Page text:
By Lesroy W. Williams Observer Reporter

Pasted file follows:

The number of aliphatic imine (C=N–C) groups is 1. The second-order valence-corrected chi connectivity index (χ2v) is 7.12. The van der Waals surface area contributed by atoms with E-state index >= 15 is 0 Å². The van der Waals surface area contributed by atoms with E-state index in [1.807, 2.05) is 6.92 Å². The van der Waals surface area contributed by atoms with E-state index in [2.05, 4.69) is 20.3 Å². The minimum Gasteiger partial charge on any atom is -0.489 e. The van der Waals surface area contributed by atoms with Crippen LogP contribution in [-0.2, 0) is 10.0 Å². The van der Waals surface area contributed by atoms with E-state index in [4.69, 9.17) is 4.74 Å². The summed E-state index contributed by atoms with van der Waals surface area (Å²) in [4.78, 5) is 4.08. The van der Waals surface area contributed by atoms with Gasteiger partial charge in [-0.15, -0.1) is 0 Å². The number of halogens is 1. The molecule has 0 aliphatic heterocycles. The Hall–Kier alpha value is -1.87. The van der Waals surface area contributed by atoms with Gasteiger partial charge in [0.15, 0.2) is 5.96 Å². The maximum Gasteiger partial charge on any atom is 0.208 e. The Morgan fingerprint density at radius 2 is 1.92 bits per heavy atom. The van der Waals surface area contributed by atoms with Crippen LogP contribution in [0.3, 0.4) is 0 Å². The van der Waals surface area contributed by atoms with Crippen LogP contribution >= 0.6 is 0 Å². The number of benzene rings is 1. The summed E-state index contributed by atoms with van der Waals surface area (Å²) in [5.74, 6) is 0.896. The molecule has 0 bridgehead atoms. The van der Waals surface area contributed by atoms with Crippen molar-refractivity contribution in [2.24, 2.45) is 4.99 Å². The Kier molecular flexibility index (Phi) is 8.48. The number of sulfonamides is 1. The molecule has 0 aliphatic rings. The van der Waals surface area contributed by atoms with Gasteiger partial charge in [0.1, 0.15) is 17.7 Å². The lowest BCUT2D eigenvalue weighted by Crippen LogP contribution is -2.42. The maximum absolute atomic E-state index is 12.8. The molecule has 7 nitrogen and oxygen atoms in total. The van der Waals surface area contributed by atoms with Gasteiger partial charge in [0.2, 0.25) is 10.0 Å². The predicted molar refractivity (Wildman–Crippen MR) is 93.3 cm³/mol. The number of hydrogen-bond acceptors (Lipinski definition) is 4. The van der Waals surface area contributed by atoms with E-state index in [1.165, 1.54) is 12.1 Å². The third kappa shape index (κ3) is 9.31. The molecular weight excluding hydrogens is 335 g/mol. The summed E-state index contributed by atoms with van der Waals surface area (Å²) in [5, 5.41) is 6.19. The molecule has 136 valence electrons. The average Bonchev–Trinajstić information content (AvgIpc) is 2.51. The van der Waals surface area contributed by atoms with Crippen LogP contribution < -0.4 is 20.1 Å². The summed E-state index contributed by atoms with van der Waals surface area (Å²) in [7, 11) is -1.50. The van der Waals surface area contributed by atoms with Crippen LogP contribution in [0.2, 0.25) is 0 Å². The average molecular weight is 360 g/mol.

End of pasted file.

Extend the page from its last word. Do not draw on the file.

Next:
lesroywilliams@thestkittsnevisobserver.com ” (Basseterre, St. Kitts) ” Those who were sent from Africa in past centuries and those who remain need to build stronger bonds, according to an expert in the field. Dr. Gosnell Yorke, Professor of Religion at North Caribbean University in Mandeville, Jamaica, has issued a call for better relations between Africa and the African Diaspora which according to him can only be realized through meaningful dialogue. Dr. Yorke was the featured lecturer at two public forums held in St. Kitts to commemorate Emancipation Day which is celebrated on August 4.” The first lecture held at the Molineux Primary School on August 6 was entitled “Advancing National Development through Diasporic Engagement and Local Involvement” and the second lecture held at the Basseterre High School Auditorium was under the theme “Mother Africa and the Caribbean: The Case for Learning, Sharing and Engaging.” The Emancipation lectures are part of a series sponsored by the Ministry of Foreign Affairs and International Trade to raise the consciousness and knowledge of the local community about Africa and its contribution to world development especially because there has been an information void and a negative portrayal of Africa as a continent trapped in a vortex of conflict, anarchy, disease and underdevelopment.” Dr. Yorke said that the relation between Africa and the Diaspora should be a ‘two-way traffic”. “The truth is, emancipation, which we seek to commemorate each year, makes no sense other than against the backdrop of that historical interaction; one in which Mother Africa was both robbed and raped of its screaming sons and daughters; of those millions of our ancestors who were stolen and brutally removed from the continent against their collective wills,” Dr. Yorke said. “Our unwilling ancestors were then shipped across, and dumped onto (those who made it, that is), sugar and other plantations and, therein, forced to toil (and in many cases even die) as slaves; serving as hewers of wood and drawers of water; and in the process, constituting the backbone of, and laying the firm foundation for, what has now emerged, in our time, at least, as an economically formidable Europe. In the immortal words of one of our illustrious Caribbean sons, Walter Rodney, I am referring to, in the title of his classic, how Europe underdeveloped Africa or, putting my own spin on that history, it has much to with how Africa and the Caribbean have succeeded in overdeveloped Europe,” he continued. In quoting Professor Barry Chevannes, Professor Emeritus of Social Anthropology at the U.W.I., in the foreword of the book, “Overstanding Rastafari: Jamaica’s Gift to the World” written by Yasus Afari, Professor Yorke said that “‘the diabolic trans-Atlantic slave trade, and the slave plantation systems institutionalized in the African Diaspora and in Africa, constituted the African holocaust which is undoubtedly an unprecedented crime against humanity. In fact (he tells us), over one hundred million (100,000,000) Africans died during, or as a direct result of the””” hellish torment and misery of the journey/middle passage across the Atlantic, in addition to those who died, and continue to die as a result of European colonialism and neo-colonialism”. Professor Yorke said that people of the Diaspora must once again find their roots in an African continent that “will one day emerge once again as an intellectual and technological to be reckoned with”. “And let us not forget all those university students and professionals now in the “newer African Diaspora” as well”again, some of whom might well be among us this evening. They should be encouraged by their governments and policies to return home – permanently or periodically – with their knowledge, their skills and their pan-African connections established abroad encompassing both those of us in the “Older African Diaspora” and those in the “New” so as to contribute meaningfully to the noble and much-needed African renaissance”borrowing the language first coined by Mr. Mandela,” Professor Yorke said. Professor York emphasized that he would like to see the introduction into the curriculum of Caribbean Universities and Schools one or the other of African languages because “languages are windows to a whole philosophy of life and belief system; they are a peep into a whole worldview and lifestyle of a people; a way of “looking at the world” through the eyes and ears of others.” Dr. Yorke said that no matter how far Africans of the Diaspora run, they cannot get away from the hard truth that their identity is inextricably bound up with Mother Africa. “No matter how much some of us might wish to distance ourselves from the continent in terms of our identity, that the destiny of Mother” Africa and those of us in the “Older African Diaspora” are inextricably linked; that, as a people of African descent here in the Diaspora, we will never ever be taken as seriously in the world or respected as we should”no matter how long and how hard we agitate for meaningful change to our personal or collective afro-existential condition in America, Australasia, Canada, here” the Caribbean, Latin America, Europe or wherever, unless and until the contemporary image of Mother Africa is greatly re-furbished; unless and until her” perception is substantially enhanced in the world at large since, ultimately (and to reiterate), I am fully and firmly convinced that we are all “in the same boat,” Dr. Yorke said in closing.